By Kathleen Patrick
Brother Bill was getting off a plane —
just in from Nam and I was going out.
Kadena Air Force Base. Okinawa.
Kind of strange that we met there like that
on the tarmac, he in the Air Force and me the Navy —
two brothers in with hundreds, hell thousands,
of soldiers coming and going.
I was looking around, waiting in line,
you do that a lot in the service,
watching them unload aluminum coffins
off this big C141 cargo plane
and then I saw Bill.
I wasn't that worried about being shipped out.
I'd been in a long time already;
I thought I was invincible — you know?
But, then I saw Bill and I knew for the first time —
just one look at his face — what I was in for
over there. They kept pulling those coffins
off the plane on pallets stacked five high.
I mean there’s a hundred dead kids —
right there in one neat little pile;
they just shoved them out the back of that plane.
Two minutes, a hundred more and bam!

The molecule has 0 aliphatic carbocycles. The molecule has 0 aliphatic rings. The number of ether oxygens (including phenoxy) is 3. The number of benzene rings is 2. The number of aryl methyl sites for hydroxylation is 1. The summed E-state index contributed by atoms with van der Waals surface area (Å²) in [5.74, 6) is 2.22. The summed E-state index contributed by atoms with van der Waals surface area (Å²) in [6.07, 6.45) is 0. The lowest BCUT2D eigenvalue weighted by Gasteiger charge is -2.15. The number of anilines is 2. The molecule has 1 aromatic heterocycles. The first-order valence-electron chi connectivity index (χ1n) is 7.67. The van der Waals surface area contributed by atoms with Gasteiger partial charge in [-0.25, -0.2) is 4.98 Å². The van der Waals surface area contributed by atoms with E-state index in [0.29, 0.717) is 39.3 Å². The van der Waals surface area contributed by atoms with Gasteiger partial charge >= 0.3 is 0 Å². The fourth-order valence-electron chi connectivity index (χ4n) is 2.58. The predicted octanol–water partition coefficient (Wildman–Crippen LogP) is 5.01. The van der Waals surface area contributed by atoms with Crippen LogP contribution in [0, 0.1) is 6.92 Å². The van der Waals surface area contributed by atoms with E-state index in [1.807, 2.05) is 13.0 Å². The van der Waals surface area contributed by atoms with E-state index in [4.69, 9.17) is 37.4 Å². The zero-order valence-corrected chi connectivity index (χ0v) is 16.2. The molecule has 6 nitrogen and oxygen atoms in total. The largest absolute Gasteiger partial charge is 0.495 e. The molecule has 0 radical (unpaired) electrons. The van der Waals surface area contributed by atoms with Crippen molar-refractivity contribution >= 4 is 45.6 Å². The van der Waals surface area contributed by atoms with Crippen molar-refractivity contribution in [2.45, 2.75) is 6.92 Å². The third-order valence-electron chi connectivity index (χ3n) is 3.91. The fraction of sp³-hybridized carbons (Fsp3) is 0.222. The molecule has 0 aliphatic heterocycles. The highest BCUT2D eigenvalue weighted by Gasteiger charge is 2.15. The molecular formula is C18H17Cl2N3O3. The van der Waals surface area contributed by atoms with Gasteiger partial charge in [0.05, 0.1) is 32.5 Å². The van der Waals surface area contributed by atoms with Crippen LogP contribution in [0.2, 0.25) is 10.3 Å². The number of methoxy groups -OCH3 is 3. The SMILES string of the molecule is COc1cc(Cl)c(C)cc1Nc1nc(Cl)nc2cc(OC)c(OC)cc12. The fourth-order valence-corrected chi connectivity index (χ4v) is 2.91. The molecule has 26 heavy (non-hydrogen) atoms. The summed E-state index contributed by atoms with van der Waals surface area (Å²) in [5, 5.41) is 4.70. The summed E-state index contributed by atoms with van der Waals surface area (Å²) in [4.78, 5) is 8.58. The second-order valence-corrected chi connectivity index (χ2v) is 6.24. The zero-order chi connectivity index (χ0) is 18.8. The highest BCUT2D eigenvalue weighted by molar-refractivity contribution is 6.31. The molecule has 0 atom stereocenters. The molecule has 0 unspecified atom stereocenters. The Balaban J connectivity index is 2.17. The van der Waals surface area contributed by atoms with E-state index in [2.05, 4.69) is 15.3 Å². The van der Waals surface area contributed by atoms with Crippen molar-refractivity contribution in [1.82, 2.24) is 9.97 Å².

the plane’s empty and taxis away in a hurry.
Bill runs over to me,
sticks his fingers through the chain link,
his line of men going one way and mine going the other.
“Jesus Christ Bobby, it’s good to see you.”
And then there’s this long pause and his eyes
go right through me. “Just keep your head down little brother
and you’ll be all right, you hear me?
Keep your head god damn on the ground.”
Kind of funny, when you think about it.
Two farm boys a long way from home
standing at what could be the gates of hell —
touching each other’s fingers
to be sure we’re both alive.